SOUTHEASTERN N.C. — Hundreds of thousands of dollars has been infused into a local nonprofit, designed to help lower-income seniors receive on-the-job training.
The United Way of the Cape Fear Area was awarded $603,568 from the Center for Workforce Inclusion, Inc., of Silver Spring, MD. Ninety percent of the grant — originally from the U.S. Department of Labor — will help at least 101 older North Carolinians living in Brunswick, Columbus, New Hanover, Onslow, and Pender counties.
This workforce inclusion grant will support the United Way’s operations of its Senior Community Service Employment Program (SCSEP), a cornerstone of the Older Americans Act. It has helped low-income job seekers for over five decades train and overcome barriers to find work.
“Older adults will soon be the largest single segment of the American workforce,” said Gary A. Officer, Center for Workforce Inclusion president and CEO. “It is an economic necessity that we ensure our older jobseekers are equipped with the tools required to be successful in the workforce.”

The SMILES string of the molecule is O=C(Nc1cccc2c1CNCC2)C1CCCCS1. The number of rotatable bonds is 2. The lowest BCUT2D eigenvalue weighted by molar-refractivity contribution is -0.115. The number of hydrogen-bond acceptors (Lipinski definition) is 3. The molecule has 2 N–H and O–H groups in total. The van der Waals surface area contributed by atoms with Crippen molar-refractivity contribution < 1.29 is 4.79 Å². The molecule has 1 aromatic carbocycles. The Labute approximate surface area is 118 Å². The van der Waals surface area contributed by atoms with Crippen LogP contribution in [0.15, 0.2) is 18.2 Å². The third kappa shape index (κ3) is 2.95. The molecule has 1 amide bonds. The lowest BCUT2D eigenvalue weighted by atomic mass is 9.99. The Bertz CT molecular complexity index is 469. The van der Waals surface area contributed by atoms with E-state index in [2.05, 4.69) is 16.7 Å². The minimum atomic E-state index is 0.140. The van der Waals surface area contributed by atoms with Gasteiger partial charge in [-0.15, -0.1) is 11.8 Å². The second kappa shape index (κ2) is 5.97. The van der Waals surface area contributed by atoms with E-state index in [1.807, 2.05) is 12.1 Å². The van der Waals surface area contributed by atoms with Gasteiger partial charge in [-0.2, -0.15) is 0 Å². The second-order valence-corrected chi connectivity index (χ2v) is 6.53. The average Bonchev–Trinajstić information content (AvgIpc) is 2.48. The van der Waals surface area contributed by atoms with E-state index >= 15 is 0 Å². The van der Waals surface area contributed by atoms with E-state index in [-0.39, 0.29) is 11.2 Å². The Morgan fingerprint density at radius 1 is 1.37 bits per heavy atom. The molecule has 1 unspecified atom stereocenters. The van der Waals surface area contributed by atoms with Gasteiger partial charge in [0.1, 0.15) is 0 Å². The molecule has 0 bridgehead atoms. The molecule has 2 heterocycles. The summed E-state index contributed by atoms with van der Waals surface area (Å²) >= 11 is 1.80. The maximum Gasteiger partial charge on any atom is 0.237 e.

Last year, the nonprofit was able to help 100 jobseekers across five counties, accumulating 62,710 hours of paid community service work, skills and training, and job placement assistance. They were placed in approximately 50 agencies, nonprofits and government organizations.
Senior Community Service Employment Program (SCSEP) helps New Hanover County Senior Resource Center, Columbus County DREAM Center, Kids Making It, Brunswick Senior Resources, Inc., Smart Start of Pender County, Onslow Community Outreach, and the Wilmington Parks & Recreation Department, according to United Way CEO Tommy Taylor.
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